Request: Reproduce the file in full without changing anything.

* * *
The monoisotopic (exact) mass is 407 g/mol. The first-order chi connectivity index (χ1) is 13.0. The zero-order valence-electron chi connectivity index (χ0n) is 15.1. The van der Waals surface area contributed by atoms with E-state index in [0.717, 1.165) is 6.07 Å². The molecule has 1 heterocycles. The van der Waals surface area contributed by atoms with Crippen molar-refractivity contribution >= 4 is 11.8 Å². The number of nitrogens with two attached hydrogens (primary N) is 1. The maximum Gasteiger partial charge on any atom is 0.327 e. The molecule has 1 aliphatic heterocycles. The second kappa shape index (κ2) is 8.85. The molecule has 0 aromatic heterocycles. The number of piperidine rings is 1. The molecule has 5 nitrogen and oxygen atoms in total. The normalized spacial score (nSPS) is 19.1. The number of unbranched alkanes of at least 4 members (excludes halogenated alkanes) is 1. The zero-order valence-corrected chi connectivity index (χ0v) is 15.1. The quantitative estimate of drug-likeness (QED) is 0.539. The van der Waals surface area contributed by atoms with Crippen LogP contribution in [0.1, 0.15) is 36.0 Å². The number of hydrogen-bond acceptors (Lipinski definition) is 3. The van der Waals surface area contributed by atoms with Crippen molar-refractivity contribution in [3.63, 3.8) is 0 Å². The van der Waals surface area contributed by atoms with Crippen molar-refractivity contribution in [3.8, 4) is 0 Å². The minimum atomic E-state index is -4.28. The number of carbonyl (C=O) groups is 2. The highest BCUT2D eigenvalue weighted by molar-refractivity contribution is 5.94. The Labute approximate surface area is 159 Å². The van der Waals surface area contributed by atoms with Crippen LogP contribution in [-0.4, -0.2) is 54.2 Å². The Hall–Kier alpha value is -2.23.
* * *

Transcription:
The monoisotopic (exact) mass is 407 g/mol. The first-order chi connectivity index (χ1) is 13.0. The zero-order valence-electron chi connectivity index (χ0n) is 15.1. The van der Waals surface area contributed by atoms with E-state index in [0.717, 1.165) is 6.07 Å². The molecule has 1 heterocycles. The van der Waals surface area contributed by atoms with Crippen molar-refractivity contribution >= 4 is 11.8 Å². The number of nitrogens with two attached hydrogens (primary N) is 1. The maximum Gasteiger partial charge on any atom is 0.327 e. The molecule has 1 aliphatic heterocycles. The second kappa shape index (κ2) is 8.85. The molecule has 0 aromatic heterocycles. The number of piperidine rings is 1. The molecule has 5 nitrogen and oxygen atoms in total. The normalized spacial score (nSPS) is 19.1. The number of unbranched alkanes of at least 4 members (excludes halogenated alkanes) is 1. The zero-order valence-corrected chi connectivity index (χ0v) is 15.1. The quantitative estimate of drug-likeness (QED) is 0.539. The van der Waals surface area contributed by atoms with Crippen LogP contribution in [0.1, 0.15) is 36.0 Å². The number of hydrogen-bond acceptors (Lipinski definition) is 3. The van der Waals surface area contributed by atoms with Crippen molar-refractivity contribution in [3.63, 3.8) is 0 Å². The van der Waals surface area contributed by atoms with Crippen molar-refractivity contribution in [3.8, 4) is 0 Å². The minimum atomic E-state index is -4.28. The number of carbonyl (C=O) groups is 2. The highest BCUT2D eigenvalue weighted by molar-refractivity contribution is 5.94. The Labute approximate surface area is 159 Å². The van der Waals surface area contributed by atoms with Crippen LogP contribution in [-0.4, -0.2) is 54.2 Å². The Hall–Kier alpha value is -2.23.